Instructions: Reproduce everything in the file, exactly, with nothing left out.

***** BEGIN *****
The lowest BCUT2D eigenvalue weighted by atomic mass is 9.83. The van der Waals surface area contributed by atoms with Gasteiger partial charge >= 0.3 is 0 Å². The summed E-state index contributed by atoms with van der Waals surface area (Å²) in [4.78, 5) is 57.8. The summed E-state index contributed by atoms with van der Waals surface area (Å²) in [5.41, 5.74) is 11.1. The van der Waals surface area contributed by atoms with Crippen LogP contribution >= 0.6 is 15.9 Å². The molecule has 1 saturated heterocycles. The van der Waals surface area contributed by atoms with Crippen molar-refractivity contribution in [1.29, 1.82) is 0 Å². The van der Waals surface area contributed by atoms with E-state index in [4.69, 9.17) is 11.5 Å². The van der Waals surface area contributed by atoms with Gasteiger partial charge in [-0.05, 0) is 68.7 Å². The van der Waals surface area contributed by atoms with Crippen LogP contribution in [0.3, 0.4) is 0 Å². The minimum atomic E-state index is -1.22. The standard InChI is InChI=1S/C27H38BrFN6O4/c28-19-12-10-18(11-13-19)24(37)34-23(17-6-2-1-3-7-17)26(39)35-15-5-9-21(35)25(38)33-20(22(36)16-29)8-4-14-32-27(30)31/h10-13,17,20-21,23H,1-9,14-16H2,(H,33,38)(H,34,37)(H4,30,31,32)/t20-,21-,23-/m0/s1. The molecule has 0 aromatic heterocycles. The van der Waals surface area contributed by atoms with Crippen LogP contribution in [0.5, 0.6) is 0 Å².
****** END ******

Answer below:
The lowest BCUT2D eigenvalue weighted by atomic mass is 9.83. The van der Waals surface area contributed by atoms with Gasteiger partial charge >= 0.3 is 0 Å². The summed E-state index contributed by atoms with van der Waals surface area (Å²) in [4.78, 5) is 57.8. The summed E-state index contributed by atoms with van der Waals surface area (Å²) in [5.41, 5.74) is 11.1. The van der Waals surface area contributed by atoms with Crippen LogP contribution >= 0.6 is 15.9 Å². The molecule has 1 saturated heterocycles. The van der Waals surface area contributed by atoms with Crippen molar-refractivity contribution in [1.29, 1.82) is 0 Å². The van der Waals surface area contributed by atoms with E-state index in [4.69, 9.17) is 11.5 Å². The van der Waals surface area contributed by atoms with Gasteiger partial charge in [-0.05, 0) is 68.7 Å². The van der Waals surface area contributed by atoms with Crippen LogP contribution in [0.3, 0.4) is 0 Å². The minimum atomic E-state index is -1.22. The standard InChI is InChI=1S/C27H38BrFN6O4/c28-19-12-10-18(11-13-19)24(37)34-23(17-6-2-1-3-7-17)26(39)35-15-5-9-21(35)25(38)33-20(22(36)16-29)8-4-14-32-27(30)31/h10-13,17,20-21,23H,1-9,14-16H2,(H,33,38)(H,34,37)(H4,30,31,32)/t20-,21-,23-/m0/s1. The molecule has 0 aromatic heterocycles. The van der Waals surface area contributed by atoms with Crippen LogP contribution in [0.5, 0.6) is 0 Å².